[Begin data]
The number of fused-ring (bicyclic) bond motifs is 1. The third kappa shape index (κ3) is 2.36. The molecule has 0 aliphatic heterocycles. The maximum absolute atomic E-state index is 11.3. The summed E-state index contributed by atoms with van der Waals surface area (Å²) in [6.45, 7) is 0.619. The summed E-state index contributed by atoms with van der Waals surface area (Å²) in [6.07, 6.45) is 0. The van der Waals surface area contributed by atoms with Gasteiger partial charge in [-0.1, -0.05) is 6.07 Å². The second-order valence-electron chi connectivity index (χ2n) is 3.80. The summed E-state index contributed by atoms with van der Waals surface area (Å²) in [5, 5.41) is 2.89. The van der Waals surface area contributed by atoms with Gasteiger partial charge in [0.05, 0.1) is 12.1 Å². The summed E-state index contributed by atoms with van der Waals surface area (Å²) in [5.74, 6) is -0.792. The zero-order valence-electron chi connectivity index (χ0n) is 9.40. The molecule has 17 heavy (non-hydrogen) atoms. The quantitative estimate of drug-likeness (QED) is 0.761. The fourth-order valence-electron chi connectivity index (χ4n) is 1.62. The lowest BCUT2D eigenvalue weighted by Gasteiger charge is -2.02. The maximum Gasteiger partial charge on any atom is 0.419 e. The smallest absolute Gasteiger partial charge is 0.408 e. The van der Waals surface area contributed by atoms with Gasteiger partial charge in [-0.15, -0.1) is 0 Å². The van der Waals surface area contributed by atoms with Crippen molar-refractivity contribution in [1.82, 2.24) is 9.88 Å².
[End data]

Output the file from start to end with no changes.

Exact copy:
The number of fused-ring (bicyclic) bond motifs is 1. The third kappa shape index (κ3) is 2.36. The molecule has 0 aliphatic heterocycles. The maximum absolute atomic E-state index is 11.3. The summed E-state index contributed by atoms with van der Waals surface area (Å²) in [6.45, 7) is 0.619. The summed E-state index contributed by atoms with van der Waals surface area (Å²) in [6.07, 6.45) is 0. The van der Waals surface area contributed by atoms with Gasteiger partial charge in [-0.1, -0.05) is 6.07 Å². The second-order valence-electron chi connectivity index (χ2n) is 3.80. The summed E-state index contributed by atoms with van der Waals surface area (Å²) in [5, 5.41) is 2.89. The van der Waals surface area contributed by atoms with Gasteiger partial charge in [0.05, 0.1) is 12.1 Å². The summed E-state index contributed by atoms with van der Waals surface area (Å²) in [5.74, 6) is -0.792. The zero-order valence-electron chi connectivity index (χ0n) is 9.40. The molecule has 17 heavy (non-hydrogen) atoms. The quantitative estimate of drug-likeness (QED) is 0.761. The fourth-order valence-electron chi connectivity index (χ4n) is 1.62. The lowest BCUT2D eigenvalue weighted by Gasteiger charge is -2.02. The maximum Gasteiger partial charge on any atom is 0.419 e. The smallest absolute Gasteiger partial charge is 0.408 e. The van der Waals surface area contributed by atoms with Gasteiger partial charge in [-0.15, -0.1) is 0 Å². The van der Waals surface area contributed by atoms with Crippen molar-refractivity contribution in [1.82, 2.24) is 9.88 Å².